Family makes sustainability key to farm’s future success

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When Robert and Angela Semeniuk won the Alberta regional Outstanding Young Farmers program nomination in 2012 one thing that stood out in their presentation was their clear focus on strong business principles. And a key part of that was their understanding that sustainability will play an important part in their future success of their fourth-generation family farm.

The couple currently farms about 3,400 acres, seeded to cereals, oilseeds and pulses, near Smoky Lake, Alta. In addition, they custom fertilize between 25,000 to 30,000 acres and custom seed about 1,000 acres.

“We were at a size that we wanted to really start thinking about the environmental side and the sustainability side and we wanted to focus on where we needed to improve,” says Angela Semeniuk.

They’ve used their Environmental Farm Plan (EFP) as a guide to develop an action plan geared to preserving their land for future generations. Here are four examples of what they’ve done.

Low-drift nozzles

One of the first things the Semeniuks tackled was spray drift. They had already incorporated a GPS into their spray technology package and they also use an auto boom shutoff on their sprayer to reduce the risk of chemical overlap during application. After completing their EFP in 2005, one of their first on-farm improvements was to replace the nozzles on their sprayer with low-drift nozzles. That one change alone helped them control drift during spraying and ultimately reduce the risk of pesticide buildup in non-target areas, such as neighbouring land and water bodies.

Revamped fuel storage

One clear risk their EFP identified was on-farm fuel storage, and the Semeniuks also knew they wanted to upgrade their system for on-farm storage of petroleum products in a big way. In 2011 they replaced a single, gravity-fed diesel 1,000-gallon storage tank, with three double-walled tanks that hold 1,000 gallons each. The double-walled tanks are designed for secondary containment of fuel products, so no additional berm is required. Having three tanks instead of one reduces risk further in the event of an accidental spill.

They also purchased a 500-gallon, double-walled storage tank for gasoline, as well as a used oil storage tank.

Farm shop redesign

One of the most powerful changes on the farm was when the Semeniuks built their shop last year. They built the 50×60-foot shop in order to save costs by doing more in-house maintenance. These days, the dealership’s mechanics come to the farm to service the equipment and the Semeniuks save on the high cost of trucking their equipment to the dealership.

They created their shop blueprints with environmental sustainability in mind. For example, the shop’s concrete floors are heated by an in-floor heating system, powered by a high-efficiency boiler. They also chose to install a closed containment system. A floor drain connects to a two-compartment sump and a 2,000-gallon holding tank. The tank is regularly pumped out by a truck which then transports the waste to a disposal facility. This feature ensures that shop waste is properly disposed of, minimizing potential risks to the environment.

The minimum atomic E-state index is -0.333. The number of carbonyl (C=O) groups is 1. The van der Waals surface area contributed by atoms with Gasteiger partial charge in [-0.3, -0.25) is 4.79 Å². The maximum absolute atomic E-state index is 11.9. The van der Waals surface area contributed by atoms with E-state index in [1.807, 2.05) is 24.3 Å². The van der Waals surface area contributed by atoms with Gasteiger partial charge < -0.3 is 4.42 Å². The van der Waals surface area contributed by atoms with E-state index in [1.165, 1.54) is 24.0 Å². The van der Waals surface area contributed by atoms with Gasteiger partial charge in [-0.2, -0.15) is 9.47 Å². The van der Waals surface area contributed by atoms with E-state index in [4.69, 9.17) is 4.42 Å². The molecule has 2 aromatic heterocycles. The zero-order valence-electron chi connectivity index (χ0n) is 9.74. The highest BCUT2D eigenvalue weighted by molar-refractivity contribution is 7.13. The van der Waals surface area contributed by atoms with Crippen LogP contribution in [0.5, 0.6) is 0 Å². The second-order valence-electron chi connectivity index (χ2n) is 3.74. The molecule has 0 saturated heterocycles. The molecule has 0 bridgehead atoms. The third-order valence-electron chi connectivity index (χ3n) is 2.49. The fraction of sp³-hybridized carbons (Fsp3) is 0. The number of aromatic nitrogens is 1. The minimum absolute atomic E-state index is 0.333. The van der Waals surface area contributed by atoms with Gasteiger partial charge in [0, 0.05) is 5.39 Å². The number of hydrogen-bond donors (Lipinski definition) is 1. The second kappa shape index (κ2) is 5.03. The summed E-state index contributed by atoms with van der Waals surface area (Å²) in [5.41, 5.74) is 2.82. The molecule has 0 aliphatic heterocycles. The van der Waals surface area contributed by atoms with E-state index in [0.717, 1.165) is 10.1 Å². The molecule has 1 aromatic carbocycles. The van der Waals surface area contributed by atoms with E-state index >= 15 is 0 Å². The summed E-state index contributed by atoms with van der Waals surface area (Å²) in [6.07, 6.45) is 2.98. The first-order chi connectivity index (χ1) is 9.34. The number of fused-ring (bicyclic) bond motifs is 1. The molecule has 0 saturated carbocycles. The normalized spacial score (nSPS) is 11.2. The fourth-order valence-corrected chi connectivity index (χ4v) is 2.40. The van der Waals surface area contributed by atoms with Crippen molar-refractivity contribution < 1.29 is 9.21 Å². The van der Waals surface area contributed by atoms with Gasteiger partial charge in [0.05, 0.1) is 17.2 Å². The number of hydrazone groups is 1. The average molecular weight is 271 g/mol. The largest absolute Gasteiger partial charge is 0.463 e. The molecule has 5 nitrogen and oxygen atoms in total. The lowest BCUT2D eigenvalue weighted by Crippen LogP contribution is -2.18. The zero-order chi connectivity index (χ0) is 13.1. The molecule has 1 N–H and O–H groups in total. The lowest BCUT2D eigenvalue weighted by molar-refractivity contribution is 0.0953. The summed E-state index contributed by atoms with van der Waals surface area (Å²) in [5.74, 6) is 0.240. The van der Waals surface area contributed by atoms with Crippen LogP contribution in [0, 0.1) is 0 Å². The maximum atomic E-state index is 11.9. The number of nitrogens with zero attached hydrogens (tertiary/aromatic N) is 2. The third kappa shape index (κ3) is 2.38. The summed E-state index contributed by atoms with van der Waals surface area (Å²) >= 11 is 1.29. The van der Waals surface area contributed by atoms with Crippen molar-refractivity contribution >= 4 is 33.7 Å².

“Building the shop, we were trying to think what would help environmentally,” Semeniuk says. “The containment system, more efficient lighting, an efficient boiler system; things like that all played a part when we were building it. We could have just put walls up and put some cement down, but we really thought and planned.”

Protecting wetlands

One continuing focus is protecting their wetlands while continuing to maximize their acreage. Currently, a dugout on one of the Semeniuk’s properties is protected by a grassy buffer zone, a feature which helps separate valuable riparian areas from cultivated fields and more intensively used land. Semeniuk says the grass in the buffer zone is cut only in the fall, to ensure nesting of waterfowl is not disrupted.

As they clear trees in order to bring a new quarter section of their land into production, the Semeniuks are keeping a close eye on wetland protection. They have identified one area that is very low and they will retain the natural state of that area, ensuring there is a buffer zone of natural grass, trees and shrubs around the water. In spring, they will take a closer look at the remainder of that property to get a clear picture of the natural flow of water as they build future plans for wetland protection. Angela adds they will continue to use their EFP as a guideline to ensure the quality of their water sources is preserved and protected.

“Our goal is to make the land as efficient as possible without destroying it,” Semeniuk says. “Each quarter we own has at least one low spot with water and trees in it. We will keep those and a buffer zone of grass and trees around them to protect them and the wildlife which inhabits them.”

Semeniuk says she is planning to update the family’s EFP in the future and is looking forward to determining how the updates they’ve made affect their ratings.

“I don’t think you can run a business without really knowing your environmental impact; you need to know that,” she says. “We have to make sure, especially farmers, that we can keep producing food. That’s the way we look at it — it’s not just about making money, it’s about feeding people.”

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